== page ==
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India’s festival season lasts through the year. Most of its festivals have special meanings and have activities associated with them. For example, the Kite Playing or Kite Fighting festival that takes place every year in January.

kite fighting photo

Photo by JBUK_Planet

India is a diverse country with a rich culture. There are festivals through the country that celebrate each region and its history. Times may have changed but the enthusiasm remains the same for celebrating our traditions and rituals. Festivals like Diwali, Holi, Ganesh Chaturthi are very famous across the world. People know about it but there are many festivals that are not known globally. The festival of Sankranti is really special and also kicks off the new year for Indians. India sets store to days and festivals by the lunar cycle. The Hindu calendar bases its days and time according to the moon unlike the Western world. Makar Sankranti is the only day they celebrate according to the solar cycle. That’s why the date for the festival doesn’t change every year like other Indian festivals.

Everybody knows the Winter Solstice. Makar Sankranti means the end of the Winter Solstice. It implies the end of winter and the beginning of longer days. This festival is celebrated annually on 14th January. It is also the longest night of the year. According to Hindus, the inauspicious season ends on 14th January. The festival marks the beginning of ‘Uttarayana‘ which is a positive time and period for Hindus. It is known with many diverse names across the country, like Pongal in Tamil Nadu, Magh Bihu in Assam, Uttarayan in Gujarat, Maghi in Punjab, and Poush Sankranti in the state of West Bengal. People usually take a dip in holy water and pray to the Sun God. They wear new clothes and prepare local delicacies to eat as meals. There are many other activities associated with Makar Sankranti. Most fun and important of them all is Kite Fighting.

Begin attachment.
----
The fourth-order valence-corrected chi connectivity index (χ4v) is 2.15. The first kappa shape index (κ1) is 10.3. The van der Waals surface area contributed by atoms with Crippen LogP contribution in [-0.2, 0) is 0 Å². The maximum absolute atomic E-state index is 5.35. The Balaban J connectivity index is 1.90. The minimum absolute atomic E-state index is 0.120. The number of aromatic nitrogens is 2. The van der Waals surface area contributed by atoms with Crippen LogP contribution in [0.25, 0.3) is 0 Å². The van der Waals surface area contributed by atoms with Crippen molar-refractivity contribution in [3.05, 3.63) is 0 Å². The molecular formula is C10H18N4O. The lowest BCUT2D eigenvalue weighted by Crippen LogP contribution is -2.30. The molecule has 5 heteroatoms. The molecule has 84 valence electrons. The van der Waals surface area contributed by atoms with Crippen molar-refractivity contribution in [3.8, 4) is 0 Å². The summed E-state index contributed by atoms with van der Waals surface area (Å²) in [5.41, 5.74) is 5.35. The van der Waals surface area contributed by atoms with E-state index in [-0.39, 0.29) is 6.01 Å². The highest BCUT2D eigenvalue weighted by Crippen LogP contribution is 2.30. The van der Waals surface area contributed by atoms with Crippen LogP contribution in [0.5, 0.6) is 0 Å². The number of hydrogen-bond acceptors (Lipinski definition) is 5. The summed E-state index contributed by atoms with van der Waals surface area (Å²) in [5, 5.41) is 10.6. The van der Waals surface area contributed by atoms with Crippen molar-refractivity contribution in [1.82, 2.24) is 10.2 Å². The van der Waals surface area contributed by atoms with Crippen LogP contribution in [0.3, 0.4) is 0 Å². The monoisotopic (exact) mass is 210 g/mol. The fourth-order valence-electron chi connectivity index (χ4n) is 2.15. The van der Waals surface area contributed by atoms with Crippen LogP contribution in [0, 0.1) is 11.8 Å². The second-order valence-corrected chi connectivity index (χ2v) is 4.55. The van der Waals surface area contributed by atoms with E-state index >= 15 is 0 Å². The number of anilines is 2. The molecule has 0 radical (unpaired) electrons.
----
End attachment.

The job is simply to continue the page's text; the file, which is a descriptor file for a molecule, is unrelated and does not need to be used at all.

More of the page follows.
kite fighting photo

Photo by Meanest Indian

Kite Fighting is as the name suggests. Men, women, and children fly kites and try to cut each other’s kites. The goal is to cut as many kites as you can so you win. In Gujarat and Maharashtra, the kites are decorated in various shapes and designs. You can find cartoon characters, local gods and goddesses, floral designs, animals and birds shaped as kites. The kites used for Kite Fighting are single-line kites where the line is sharp enough to cut through other lines. The Kites are made of thin paper and the strings are made of cotton. As Kite Fighting is getting competitive, the strings or Manjha are made of crushed glass or coated with metal. Villagers use some home made paste to strengthen their strings. Kites are known as ‘Patang’ in India. Players team up with another player so one can hold the ‘Manjha’ or cutting line/string. The competition gets intense and communities offer rewards to winners. If a Kite Fighter manages to cut another kite, he/she has to scream ‘Kai Po Che’ to announce his victory.


Kite Fighting or Playing has been amply represented in literature, films, and books. India has a lot of movies that depict it such as Hum Dil De Chuke Sanam, Kai Po Che and so on. The Kite Runner was a very popular book turned movie that was based on Kite Fighting and running. Environmentalists and animal lovers are getting concerned by this festival and its increasing violence. The sharp strings and kites lead to slitting birds or injuring them. Players also end up injuring themselves because of the sharp cutting lines or strings. Kids get electrocuted as kites end up falling on electricity lines and they have to remove them. The Government and institutions are trying to ban kite sales and Kite fighting to avoid further damages.

See Also -   Makar Sankranti

Featured Photo by nevil zaveri (thank U for 15M views:)

 

Kite Playing Or Kite Fighting Festival In India

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